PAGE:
Obituaries Australia

  • Tip: searches only the name field
  • Tip: use double quotes to search for a phrase
  • Tip: lists of awards, schools, organisations etc

Browse Lists:

Cultural Advice

Aboriginal and Torres Strait Islander people should be aware that this website contains names, images, and voices of deceased persons.

In addition, some articles contain terms or views that were acceptable within mainstream Australian culture in the period in which they were written, but may no longer be considered appropriate.

These articles do not necessarily reflect the views of The Australian National University.

Proust, Francis Evans (Frank) (1917–2009)

by Malcolm Brown

Many stories exist of the dedication of newsmen in getting their stories and pictures into the papers. But there would be few exploits as hair-raising as Frank Proust's flight in 1946 to deliver photographs of the English rugby league team playing a local team at Tamworth.

Proust, a qualified pilot, was assigned to fly the film to Newcastle, where a Herald staff car would pick it up and rush it to Sydney in time for use in the second edition.

He took off in a Royal Newcastle Aero Club Tiger Moth knowing there had been heavy snowfalls along the eastern coast. But above the Murrurundi Ranges he found himself in the middle of a terrible snowstorm; unable to return to his point of takeoff, he desperately turned south to reach Scone.

''With no way of knowing where the horizon was, I became completely disorientated, and the Tiger Moth rolled over and commenced a death spin to earth,'' he wrote later. ''I realised that the end was only a matter of seconds away, when the plane spun out of the cloud ceiling into the valley of Gundy.''

Proust had the skill to get the plane level and ended up skimming along the treetops. He saw a sportsground in the valley and made for that, but sensed danger and pulled out, eventually landing in a paddock. He later discovered that the sports field had been covered with equipment impossible to see from the air and landing there would have wrecked his plane and in all probability killed him. His adventure had been watched by the local Anglican minister, who had prayed that he would not try landing on the sportsground, then rushed after him in his car. The two embraced in the middle of a freezing gale.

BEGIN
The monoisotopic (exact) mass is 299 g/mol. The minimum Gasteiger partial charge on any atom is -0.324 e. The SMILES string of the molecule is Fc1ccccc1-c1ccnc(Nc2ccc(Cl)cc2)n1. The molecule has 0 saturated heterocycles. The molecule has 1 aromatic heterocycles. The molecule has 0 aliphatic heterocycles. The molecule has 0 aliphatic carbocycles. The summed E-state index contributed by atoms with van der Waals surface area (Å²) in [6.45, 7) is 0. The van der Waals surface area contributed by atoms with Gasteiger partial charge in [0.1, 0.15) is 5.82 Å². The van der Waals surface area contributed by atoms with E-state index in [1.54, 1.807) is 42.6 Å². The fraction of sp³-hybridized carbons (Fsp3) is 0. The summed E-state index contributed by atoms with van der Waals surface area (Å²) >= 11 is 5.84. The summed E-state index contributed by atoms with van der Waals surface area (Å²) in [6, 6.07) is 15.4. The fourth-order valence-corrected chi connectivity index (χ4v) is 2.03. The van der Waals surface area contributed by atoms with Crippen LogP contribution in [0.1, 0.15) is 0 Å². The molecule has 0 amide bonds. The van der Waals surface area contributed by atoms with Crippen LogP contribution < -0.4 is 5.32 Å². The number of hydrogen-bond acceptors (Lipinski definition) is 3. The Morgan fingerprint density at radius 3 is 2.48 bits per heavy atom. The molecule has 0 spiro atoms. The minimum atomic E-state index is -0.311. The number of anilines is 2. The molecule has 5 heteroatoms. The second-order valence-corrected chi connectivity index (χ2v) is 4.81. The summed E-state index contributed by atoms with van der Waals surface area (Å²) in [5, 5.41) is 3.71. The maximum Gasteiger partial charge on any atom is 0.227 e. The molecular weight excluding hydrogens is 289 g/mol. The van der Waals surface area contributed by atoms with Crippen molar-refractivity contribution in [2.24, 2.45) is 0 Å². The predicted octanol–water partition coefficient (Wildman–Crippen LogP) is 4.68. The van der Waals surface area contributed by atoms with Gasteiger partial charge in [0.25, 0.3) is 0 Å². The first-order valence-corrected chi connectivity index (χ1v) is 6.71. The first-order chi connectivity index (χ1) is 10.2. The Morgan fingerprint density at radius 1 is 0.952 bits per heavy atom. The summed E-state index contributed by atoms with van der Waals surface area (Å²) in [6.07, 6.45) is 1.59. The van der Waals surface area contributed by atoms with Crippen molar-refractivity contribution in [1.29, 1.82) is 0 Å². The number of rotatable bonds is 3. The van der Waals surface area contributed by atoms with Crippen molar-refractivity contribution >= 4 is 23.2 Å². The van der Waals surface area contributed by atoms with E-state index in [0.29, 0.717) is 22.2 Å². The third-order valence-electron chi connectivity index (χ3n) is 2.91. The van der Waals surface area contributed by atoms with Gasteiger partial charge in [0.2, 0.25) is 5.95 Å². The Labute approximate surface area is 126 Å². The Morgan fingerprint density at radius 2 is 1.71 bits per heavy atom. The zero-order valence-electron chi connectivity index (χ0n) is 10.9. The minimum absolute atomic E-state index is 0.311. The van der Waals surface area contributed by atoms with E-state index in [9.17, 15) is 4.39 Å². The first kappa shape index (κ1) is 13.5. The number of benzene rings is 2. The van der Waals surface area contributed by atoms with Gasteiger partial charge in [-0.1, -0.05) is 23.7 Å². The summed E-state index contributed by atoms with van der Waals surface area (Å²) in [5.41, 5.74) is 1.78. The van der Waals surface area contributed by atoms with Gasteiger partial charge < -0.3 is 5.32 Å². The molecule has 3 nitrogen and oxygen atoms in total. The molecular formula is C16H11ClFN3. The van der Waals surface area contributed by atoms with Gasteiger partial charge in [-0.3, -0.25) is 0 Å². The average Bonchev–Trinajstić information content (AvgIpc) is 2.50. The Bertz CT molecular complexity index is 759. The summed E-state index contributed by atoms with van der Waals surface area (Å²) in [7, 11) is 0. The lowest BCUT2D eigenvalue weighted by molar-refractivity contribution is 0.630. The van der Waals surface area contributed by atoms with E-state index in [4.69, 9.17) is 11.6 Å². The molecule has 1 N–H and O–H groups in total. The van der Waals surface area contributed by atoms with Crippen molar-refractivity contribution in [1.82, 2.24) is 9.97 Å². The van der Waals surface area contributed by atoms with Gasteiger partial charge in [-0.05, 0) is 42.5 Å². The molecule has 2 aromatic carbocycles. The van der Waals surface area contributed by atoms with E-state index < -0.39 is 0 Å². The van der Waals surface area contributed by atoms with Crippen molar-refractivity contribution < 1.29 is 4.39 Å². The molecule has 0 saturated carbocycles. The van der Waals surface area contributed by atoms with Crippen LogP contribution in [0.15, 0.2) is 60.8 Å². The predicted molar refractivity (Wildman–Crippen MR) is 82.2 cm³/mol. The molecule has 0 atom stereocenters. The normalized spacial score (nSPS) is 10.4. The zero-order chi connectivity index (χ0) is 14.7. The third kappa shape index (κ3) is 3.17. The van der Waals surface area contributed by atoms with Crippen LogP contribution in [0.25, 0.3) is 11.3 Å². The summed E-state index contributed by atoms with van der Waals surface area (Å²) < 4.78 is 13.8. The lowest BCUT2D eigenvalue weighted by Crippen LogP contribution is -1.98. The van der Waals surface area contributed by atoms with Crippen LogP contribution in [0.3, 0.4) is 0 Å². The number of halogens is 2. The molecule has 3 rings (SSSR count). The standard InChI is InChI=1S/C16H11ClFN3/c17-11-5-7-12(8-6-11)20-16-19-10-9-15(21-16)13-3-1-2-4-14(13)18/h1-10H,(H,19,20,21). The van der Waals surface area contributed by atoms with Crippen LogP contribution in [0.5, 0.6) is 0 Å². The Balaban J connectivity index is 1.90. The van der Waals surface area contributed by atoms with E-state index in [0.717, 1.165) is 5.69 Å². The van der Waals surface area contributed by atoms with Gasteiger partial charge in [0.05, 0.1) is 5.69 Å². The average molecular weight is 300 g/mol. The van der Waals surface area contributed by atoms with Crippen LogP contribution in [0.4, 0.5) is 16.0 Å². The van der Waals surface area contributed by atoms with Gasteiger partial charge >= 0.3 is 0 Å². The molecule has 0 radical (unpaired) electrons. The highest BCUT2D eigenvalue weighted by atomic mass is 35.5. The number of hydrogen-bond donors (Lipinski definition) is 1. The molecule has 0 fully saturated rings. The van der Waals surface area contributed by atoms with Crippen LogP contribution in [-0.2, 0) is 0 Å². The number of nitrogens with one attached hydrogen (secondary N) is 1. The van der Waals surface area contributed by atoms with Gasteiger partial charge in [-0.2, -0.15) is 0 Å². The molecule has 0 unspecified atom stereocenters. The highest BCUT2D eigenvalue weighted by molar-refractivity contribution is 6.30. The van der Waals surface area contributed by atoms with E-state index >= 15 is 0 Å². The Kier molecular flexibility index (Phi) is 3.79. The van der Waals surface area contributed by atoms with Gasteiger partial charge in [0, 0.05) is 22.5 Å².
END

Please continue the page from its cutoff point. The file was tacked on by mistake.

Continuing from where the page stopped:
The photos did not make the paper that night, but the minister got Proust to the railway station to send them on by train.

Proust realised he had been doubly saved. Had the plane not gone into a spin, he would have flown into a mountain.

Francis Evans George Proust was born at Walcha on October 28, 1917, the second of six children of a government surveyor, Alfred Louis Proust, and his wife Dorothy (nee Evans), giving him a rich mix of French and Welsh-Yorkshire heritage. His father was transferred to Sydney and the family lived in Haberfield. When Frank was nine, they moved again, to Grafton.

When he was 13, he flew as a passenger in the famous Southern Cross, piloted by Charles Kingsford Smith. This experience, at a South Grafton air pageant, sparked an interest in aviation which was to last a lifetime. He made his first flight as a student at the age of 17 and at 19 held an unrestricted ''A'' light-aircraft pilot's licence.

Proust excelled at English at Grafton High and in 1935 got a cadetship as a reporter on the Grafton Daily Examiner. He joined the 41st Battalion in the militia and pursued his interest in radio communications, but he resigned after 18 months to focus on journalistic duties.

In 1939, Proust got his ''wings'' for possible call-up in the war that looked inevitable. Bitterly disappointed that colour-defective vision ruled him out of service flying, he served as a wireless operator and instructor. But he continued flying as a civilian, belonging to a group of Australian aviators known as the Early Birds.

In 1945, he got a job on The Sydney Morning Herald. He served as a shipping reporter, a political correspondent and in the Herald's Tamworth and Wagga Wagga offices, where he would fly between towns in pursuit of stories. He became aviation correspondent in 1950, and in 1951 he married Joanne Jaeger.

In a flourishing aviation journalism career, Proust followed the development of commercial aviation in Australia, North America and Britain, and was member of press contingents on inaugural flights of Qantas and other international carriers.

He reported on the discovery of the wreckage of the Southern Cloud, which crashed in 1931 and lay unfound for 27 years, and on the search for the anthropologist Michael Rockefeller, who disappeared in Papua New Guinea in 1961.

Proust had an exuberant personality. His presence at airport media conferences was always noted, by fellow reporters and by the subjects of the interview. Sometimes his eagerness to get into the story prompted him to bypass basic research. One of his reports on airport arrivals began: ''Mr David Sands, who said he was a boxer …'' He was referring to an Australian boxing legend. But once it became known that he was a genuine eccentric, he was treated with benign indulgence.

When the Herald cleased specialist aviation coverage in 1969, Proust moved to general reporting and editing the travel section and the letters page. He retired in 1982 but remained on the casual stafflist another three years.

His name has been given to an Australian National Museum collection of early aviation in south-eastern Australia.

Frank Proust is survived by Joanne, his daughter, Dr Katrina Proust, and son-in-law Dr Barry Newell.

Original publication

Citation details

Malcolm Brown, 'Proust, Francis Evans (Frank) (1917–2009)', Obituaries Australia, National Centre of Biography, Australian National University,, accessed 28 March 2023.

© Copyright Obituaries Australia, 2010-2023